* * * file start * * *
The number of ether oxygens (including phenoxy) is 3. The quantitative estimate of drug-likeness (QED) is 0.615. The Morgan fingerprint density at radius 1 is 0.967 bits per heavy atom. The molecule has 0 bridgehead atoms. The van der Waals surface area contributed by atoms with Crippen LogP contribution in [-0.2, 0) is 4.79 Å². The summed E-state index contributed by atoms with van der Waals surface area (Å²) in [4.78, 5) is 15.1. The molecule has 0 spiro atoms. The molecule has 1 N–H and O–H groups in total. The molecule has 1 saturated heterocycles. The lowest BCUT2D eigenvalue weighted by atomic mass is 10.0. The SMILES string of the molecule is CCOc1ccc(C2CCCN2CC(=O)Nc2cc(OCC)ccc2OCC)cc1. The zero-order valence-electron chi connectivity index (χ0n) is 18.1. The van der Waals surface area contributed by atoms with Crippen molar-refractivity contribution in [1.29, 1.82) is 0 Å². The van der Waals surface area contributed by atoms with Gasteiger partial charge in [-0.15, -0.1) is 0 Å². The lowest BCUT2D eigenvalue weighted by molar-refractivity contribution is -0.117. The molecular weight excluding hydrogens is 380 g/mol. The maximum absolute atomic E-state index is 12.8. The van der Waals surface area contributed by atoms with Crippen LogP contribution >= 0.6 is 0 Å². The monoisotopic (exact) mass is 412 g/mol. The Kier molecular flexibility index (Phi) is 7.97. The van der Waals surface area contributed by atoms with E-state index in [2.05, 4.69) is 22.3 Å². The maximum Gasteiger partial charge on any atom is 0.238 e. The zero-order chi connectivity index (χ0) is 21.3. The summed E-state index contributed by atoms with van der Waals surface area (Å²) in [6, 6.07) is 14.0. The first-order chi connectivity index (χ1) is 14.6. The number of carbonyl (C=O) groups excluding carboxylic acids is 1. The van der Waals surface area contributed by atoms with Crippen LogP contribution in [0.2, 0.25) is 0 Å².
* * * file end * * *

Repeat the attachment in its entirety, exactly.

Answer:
The number of ether oxygens (including phenoxy) is 3. The quantitative estimate of drug-likeness (QED) is 0.615. The Morgan fingerprint density at radius 1 is 0.967 bits per heavy atom. The molecule has 0 bridgehead atoms. The van der Waals surface area contributed by atoms with Crippen LogP contribution in [-0.2, 0) is 4.79 Å². The summed E-state index contributed by atoms with van der Waals surface area (Å²) in [4.78, 5) is 15.1. The molecule has 0 spiro atoms. The molecule has 1 N–H and O–H groups in total. The molecule has 1 saturated heterocycles. The lowest BCUT2D eigenvalue weighted by atomic mass is 10.0. The SMILES string of the molecule is CCOc1ccc(C2CCCN2CC(=O)Nc2cc(OCC)ccc2OCC)cc1. The zero-order valence-electron chi connectivity index (χ0n) is 18.1. The van der Waals surface area contributed by atoms with Crippen molar-refractivity contribution in [1.29, 1.82) is 0 Å². The van der Waals surface area contributed by atoms with Gasteiger partial charge in [-0.15, -0.1) is 0 Å². The lowest BCUT2D eigenvalue weighted by molar-refractivity contribution is -0.117. The molecular weight excluding hydrogens is 380 g/mol. The maximum absolute atomic E-state index is 12.8. The van der Waals surface area contributed by atoms with Crippen LogP contribution >= 0.6 is 0 Å². The monoisotopic (exact) mass is 412 g/mol. The Kier molecular flexibility index (Phi) is 7.97. The van der Waals surface area contributed by atoms with E-state index in [2.05, 4.69) is 22.3 Å². The maximum Gasteiger partial charge on any atom is 0.238 e. The zero-order chi connectivity index (χ0) is 21.3. The summed E-state index contributed by atoms with van der Waals surface area (Å²) in [6, 6.07) is 14.0. The first-order chi connectivity index (χ1) is 14.6. The number of carbonyl (C=O) groups excluding carboxylic acids is 1. The van der Waals surface area contributed by atoms with Crippen LogP contribution in [0.2, 0.25) is 0 Å².